President of Iran Hassan Rouhani (4th L) delivers a speech during National Iranian Gas Company (NIGC) 50th establishment anniversary conference in Tehran, Iran on August 01, 2016.
Pool/Iran Presidency/Anadolu Agency—Getty Images
By Kay Armin Serjoie/Tehran
August 2, 2016

The Iran nuclear deal has emerged as a point of contention in the U.S. presidential election, with Republican candidate Donald Trump saying the deal has been “disastrous” for the U.S., even as Democratic candidate Hillary Clinton has vowed to uphold it. But the deal is controversial in Iran as well. One day after Iran’s Supreme Leader Ayatollah Ali Khamenei harshly criticized the nuclear deal signed last year between Iran and six world powers for not having any meaningful effect on the livelihood of Iranians, the Islamic Republic’s President, Hassan Rouhani, has praised the deal for lifting the threat of war and giving Iran an open hand in the sale of crude oil.

“The most important effect of the JCPOA [the Joint Comprehensive Plan of Action] is that the threat of war was lifted,” Rouhani said in a live interview on State TV on Tuesday. “Our enemies had put Iran’s case under chapter 7 of the UN Charter, at any moment our country could have been embroiled in an unwanted war. Before the nuclear deal super powers were standing over us and preventing us from selling more than a million barrels of oil per day, but now we can sell as much as we want and this is a point of honor.”

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Rouhani has been criticized in Iran over the deal, but he responded today by citing the benefits the agreement had brought the Islamic Republic. “If the deal had not happened we wouldn’t be able to export oil, access to our assets would have become harder by the day, and the sanctions on the automobile sector, petrochemicals, money transfer and precious metals would have caused very dire circumstances for the country.”

While agreeing with Khamenei’s claims that the United States has failed to fully upkeep its side of the nuclear deal—Khamenei has demanded that sanctions should be lifted immediately, rather than gradually as they are now—Rouhani seemed to hint that some brinkmanship was at play in the criticism leveled at the Western powers involved in the deal. “When we face our foreign counterparts we must speak in one way, we must bring up their faults, shortcomings and negligence, but when we speak to the people we must also tell them of the other side of the story. The fact is the nuclear deal has created a good situation in the country.”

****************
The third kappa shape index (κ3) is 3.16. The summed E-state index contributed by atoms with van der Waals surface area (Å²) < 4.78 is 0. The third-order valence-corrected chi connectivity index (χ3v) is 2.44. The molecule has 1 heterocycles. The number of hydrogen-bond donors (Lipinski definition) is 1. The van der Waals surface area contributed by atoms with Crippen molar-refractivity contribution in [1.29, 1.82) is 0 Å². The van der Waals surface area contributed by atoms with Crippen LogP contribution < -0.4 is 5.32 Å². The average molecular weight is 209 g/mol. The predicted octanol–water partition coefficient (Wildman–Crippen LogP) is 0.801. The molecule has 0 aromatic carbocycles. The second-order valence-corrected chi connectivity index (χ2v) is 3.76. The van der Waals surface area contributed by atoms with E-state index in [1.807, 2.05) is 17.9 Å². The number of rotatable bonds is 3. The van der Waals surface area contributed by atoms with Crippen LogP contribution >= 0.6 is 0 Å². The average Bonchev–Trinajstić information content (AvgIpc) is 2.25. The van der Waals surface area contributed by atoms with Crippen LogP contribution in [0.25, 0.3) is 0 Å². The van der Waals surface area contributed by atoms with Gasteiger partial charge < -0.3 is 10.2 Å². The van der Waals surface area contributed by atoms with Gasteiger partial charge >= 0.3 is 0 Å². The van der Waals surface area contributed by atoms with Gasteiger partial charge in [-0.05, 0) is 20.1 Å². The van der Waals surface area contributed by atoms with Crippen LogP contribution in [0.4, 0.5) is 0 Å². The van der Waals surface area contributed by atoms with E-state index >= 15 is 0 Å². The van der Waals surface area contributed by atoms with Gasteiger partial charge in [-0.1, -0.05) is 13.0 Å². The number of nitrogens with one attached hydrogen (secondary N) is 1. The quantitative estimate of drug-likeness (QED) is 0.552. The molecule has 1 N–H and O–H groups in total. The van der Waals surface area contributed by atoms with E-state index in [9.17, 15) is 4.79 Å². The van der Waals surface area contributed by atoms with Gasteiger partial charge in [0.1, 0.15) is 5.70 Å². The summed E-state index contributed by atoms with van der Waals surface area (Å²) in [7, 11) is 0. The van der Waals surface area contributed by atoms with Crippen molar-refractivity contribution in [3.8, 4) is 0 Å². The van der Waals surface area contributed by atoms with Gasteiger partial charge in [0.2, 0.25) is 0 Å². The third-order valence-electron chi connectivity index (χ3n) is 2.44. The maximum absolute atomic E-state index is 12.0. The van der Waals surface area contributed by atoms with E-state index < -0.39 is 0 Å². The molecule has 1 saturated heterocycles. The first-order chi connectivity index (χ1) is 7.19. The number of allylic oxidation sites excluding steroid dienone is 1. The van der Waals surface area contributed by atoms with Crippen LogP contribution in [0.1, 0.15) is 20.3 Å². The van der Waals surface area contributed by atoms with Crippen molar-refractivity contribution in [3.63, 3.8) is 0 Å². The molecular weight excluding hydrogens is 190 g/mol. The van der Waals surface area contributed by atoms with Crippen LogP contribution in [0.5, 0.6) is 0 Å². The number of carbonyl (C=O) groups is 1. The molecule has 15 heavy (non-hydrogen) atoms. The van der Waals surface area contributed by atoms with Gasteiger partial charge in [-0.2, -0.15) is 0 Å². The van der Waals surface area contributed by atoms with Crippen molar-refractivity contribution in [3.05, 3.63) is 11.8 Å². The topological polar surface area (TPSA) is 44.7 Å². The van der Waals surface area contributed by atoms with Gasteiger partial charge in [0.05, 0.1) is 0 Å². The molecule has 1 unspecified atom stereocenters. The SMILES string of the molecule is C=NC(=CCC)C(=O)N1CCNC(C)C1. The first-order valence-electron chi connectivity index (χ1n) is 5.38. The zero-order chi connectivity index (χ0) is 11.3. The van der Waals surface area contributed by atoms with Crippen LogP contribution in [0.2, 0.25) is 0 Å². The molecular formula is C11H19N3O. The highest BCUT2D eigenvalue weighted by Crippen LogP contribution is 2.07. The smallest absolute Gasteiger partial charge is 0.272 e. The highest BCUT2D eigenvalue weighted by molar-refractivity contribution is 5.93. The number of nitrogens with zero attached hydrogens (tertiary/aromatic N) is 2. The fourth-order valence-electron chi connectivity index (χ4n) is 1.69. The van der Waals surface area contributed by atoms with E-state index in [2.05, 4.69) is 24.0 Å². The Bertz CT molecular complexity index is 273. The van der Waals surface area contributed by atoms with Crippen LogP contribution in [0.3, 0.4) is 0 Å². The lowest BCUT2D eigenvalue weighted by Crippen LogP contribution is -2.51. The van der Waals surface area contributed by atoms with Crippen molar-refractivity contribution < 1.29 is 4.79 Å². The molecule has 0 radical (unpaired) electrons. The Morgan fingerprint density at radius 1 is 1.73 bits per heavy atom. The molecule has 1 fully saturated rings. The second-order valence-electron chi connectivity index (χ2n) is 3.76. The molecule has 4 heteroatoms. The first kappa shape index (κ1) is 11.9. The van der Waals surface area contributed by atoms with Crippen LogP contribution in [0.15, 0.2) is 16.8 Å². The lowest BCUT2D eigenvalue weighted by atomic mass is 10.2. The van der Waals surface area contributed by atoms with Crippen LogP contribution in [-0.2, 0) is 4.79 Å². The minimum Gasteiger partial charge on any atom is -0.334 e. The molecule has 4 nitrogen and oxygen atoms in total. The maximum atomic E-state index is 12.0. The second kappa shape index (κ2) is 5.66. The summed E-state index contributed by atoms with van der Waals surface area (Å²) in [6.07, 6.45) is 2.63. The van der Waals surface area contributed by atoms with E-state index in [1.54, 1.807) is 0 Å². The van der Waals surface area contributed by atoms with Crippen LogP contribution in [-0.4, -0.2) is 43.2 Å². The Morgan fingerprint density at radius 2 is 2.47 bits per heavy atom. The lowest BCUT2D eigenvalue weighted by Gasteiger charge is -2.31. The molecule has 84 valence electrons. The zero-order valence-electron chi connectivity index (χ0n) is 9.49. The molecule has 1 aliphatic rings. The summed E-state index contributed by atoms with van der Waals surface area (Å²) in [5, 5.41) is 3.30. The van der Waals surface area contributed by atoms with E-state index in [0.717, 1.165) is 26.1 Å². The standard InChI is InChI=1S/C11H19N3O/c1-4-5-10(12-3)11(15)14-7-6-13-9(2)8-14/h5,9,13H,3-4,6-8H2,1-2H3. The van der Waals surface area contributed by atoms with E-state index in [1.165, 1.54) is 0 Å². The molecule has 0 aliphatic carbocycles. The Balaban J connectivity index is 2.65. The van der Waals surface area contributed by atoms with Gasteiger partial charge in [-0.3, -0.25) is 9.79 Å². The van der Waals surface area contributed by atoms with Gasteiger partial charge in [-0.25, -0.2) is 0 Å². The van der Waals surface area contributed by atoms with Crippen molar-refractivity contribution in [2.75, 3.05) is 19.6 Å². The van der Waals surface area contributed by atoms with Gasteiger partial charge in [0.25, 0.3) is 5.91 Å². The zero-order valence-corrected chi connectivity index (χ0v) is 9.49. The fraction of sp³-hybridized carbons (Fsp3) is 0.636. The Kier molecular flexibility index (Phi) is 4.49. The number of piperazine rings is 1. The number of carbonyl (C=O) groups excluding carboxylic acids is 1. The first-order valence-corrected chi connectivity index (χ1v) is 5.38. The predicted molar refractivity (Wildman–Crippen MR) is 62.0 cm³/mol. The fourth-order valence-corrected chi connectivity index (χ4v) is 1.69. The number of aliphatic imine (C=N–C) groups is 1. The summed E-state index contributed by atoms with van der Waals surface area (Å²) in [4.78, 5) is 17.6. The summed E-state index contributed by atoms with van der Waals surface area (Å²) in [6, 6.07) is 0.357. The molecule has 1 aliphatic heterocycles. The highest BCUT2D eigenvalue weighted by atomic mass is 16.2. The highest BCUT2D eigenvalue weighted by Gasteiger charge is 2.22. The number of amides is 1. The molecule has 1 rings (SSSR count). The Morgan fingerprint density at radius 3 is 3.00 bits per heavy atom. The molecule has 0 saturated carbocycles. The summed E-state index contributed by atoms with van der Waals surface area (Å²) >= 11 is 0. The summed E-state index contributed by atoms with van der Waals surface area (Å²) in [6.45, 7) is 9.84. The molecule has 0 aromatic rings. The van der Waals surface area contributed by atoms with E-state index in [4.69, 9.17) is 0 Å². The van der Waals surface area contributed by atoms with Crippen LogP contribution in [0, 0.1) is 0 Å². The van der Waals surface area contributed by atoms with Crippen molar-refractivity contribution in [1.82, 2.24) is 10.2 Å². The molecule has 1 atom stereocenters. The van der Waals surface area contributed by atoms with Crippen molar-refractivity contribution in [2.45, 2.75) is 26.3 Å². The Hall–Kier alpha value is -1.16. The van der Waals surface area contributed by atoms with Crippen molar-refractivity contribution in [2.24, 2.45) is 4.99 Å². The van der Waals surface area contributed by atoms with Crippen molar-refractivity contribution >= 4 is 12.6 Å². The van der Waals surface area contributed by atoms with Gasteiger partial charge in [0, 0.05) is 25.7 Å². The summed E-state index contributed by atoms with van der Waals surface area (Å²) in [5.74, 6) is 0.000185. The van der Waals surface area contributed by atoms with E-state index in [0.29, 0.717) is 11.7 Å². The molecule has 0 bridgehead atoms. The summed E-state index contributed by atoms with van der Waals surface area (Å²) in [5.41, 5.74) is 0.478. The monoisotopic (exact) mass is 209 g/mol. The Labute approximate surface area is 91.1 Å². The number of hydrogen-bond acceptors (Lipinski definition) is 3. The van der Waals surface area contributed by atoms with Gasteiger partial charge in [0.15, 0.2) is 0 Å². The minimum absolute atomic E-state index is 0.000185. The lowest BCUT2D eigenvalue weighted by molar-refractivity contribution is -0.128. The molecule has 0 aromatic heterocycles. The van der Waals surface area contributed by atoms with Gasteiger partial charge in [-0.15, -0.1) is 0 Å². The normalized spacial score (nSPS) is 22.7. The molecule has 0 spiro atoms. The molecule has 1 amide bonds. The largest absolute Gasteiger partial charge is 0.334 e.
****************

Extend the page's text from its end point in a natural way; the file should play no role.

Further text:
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Ayatollah Khamenei had strongly criticized the United States for what he calls its duplicity and treachery regarding their commitments in the nuclear deal on Monday, and had cautioned officials of the Islamic Republic that any further negotiations with the U.S. regarding other regional issues between the two countries would be dangerous for Iran. “I said last year that these nuclear talks will be test for us, to see how the Americans will behave, well now we know. They give promises to our face but conspire and prevent any progress in action. This experience showed that we cannot speak to them on any issue as trustable counterparts.”

Political analysts close to the government had repeatedly said that agreeing to a nuclear deal could lead to further negotiations, and eventually make cooperation between Iran and the United States possible on other matters of joint interest—an argument President Obama himself has made. But Ayatollah Khamenei firmly shut the door on this possible opening between the two, saying “Some ask me what’s the problem with negotiating [with the U.S.], well the problem is that they will get concessions from you but will break their promises in action…This is why I have for years been saying that we will not negotiate with the Americans, this shows that the problems we have with them in the region, in different issues, cannot be solved with negotiations.”

Rouhani, a moderate who is up for reelection in less than a year and has touted the nuclear deal and direct interaction with world superpowers including the U.S. as the main achievement of his presidency, sounded dismayed on the bleak outlook on widening the scope of talks with the U.S. “If the Americans had acted with good intentions in the nuclear deal we might have trusted them and held negotiations on other issues with them, but unfortunately they didn’t do well in this test.”

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